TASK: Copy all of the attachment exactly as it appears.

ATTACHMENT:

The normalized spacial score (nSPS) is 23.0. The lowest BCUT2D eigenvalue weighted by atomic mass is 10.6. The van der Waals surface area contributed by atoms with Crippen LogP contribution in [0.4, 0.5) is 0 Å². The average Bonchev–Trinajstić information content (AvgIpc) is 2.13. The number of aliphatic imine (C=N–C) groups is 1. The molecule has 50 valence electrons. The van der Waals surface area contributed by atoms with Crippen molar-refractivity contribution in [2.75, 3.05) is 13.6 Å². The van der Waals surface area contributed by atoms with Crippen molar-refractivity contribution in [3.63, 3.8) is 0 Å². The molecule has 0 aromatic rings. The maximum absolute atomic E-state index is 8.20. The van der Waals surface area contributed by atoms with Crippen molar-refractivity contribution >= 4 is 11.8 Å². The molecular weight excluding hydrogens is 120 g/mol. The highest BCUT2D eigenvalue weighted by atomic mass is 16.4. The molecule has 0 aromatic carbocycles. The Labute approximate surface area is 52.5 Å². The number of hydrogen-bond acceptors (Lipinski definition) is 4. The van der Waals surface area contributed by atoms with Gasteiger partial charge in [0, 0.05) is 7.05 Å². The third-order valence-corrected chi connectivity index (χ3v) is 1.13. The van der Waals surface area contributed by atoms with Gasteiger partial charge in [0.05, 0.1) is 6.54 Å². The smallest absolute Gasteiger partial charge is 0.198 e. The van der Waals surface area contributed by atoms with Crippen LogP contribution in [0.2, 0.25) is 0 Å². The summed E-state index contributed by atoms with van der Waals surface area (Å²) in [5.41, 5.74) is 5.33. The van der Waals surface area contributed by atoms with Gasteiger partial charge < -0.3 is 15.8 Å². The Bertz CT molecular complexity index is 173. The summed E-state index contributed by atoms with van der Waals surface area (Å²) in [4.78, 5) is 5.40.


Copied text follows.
The normalized spacial score (nSPS) is 23.0. The lowest BCUT2D eigenvalue weighted by atomic mass is 10.6. The van der Waals surface area contributed by atoms with Crippen LogP contribution in [0.4, 0.5) is 0 Å². The average Bonchev–Trinajstić information content (AvgIpc) is 2.13. The number of aliphatic imine (C=N–C) groups is 1. The molecule has 50 valence electrons. The van der Waals surface area contributed by atoms with Crippen molar-refractivity contribution in [2.75, 3.05) is 13.6 Å². The van der Waals surface area contributed by atoms with Crippen molar-refractivity contribution in [3.63, 3.8) is 0 Å². The molecule has 0 aromatic rings. The maximum absolute atomic E-state index is 8.20. The van der Waals surface area contributed by atoms with Crippen molar-refractivity contribution >= 4 is 11.8 Å². The molecular weight excluding hydrogens is 120 g/mol. The highest BCUT2D eigenvalue weighted by atomic mass is 16.4. The molecule has 0 aromatic carbocycles. The Labute approximate surface area is 52.5 Å². The number of hydrogen-bond acceptors (Lipinski definition) is 4. The van der Waals surface area contributed by atoms with Gasteiger partial charge in [0, 0.05) is 7.05 Å². The third-order valence-corrected chi connectivity index (χ3v) is 1.13. The van der Waals surface area contributed by atoms with Gasteiger partial charge in [0.05, 0.1) is 6.54 Å². The smallest absolute Gasteiger partial charge is 0.198 e. The van der Waals surface area contributed by atoms with Crippen LogP contribution in [0.2, 0.25) is 0 Å². The summed E-state index contributed by atoms with van der Waals surface area (Å²) in [5.41, 5.74) is 5.33. The van der Waals surface area contributed by atoms with Gasteiger partial charge < -0.3 is 15.8 Å². The Bertz CT molecular complexity index is 173. The summed E-state index contributed by atoms with van der Waals surface area (Å²) in [4.78, 5) is 5.40.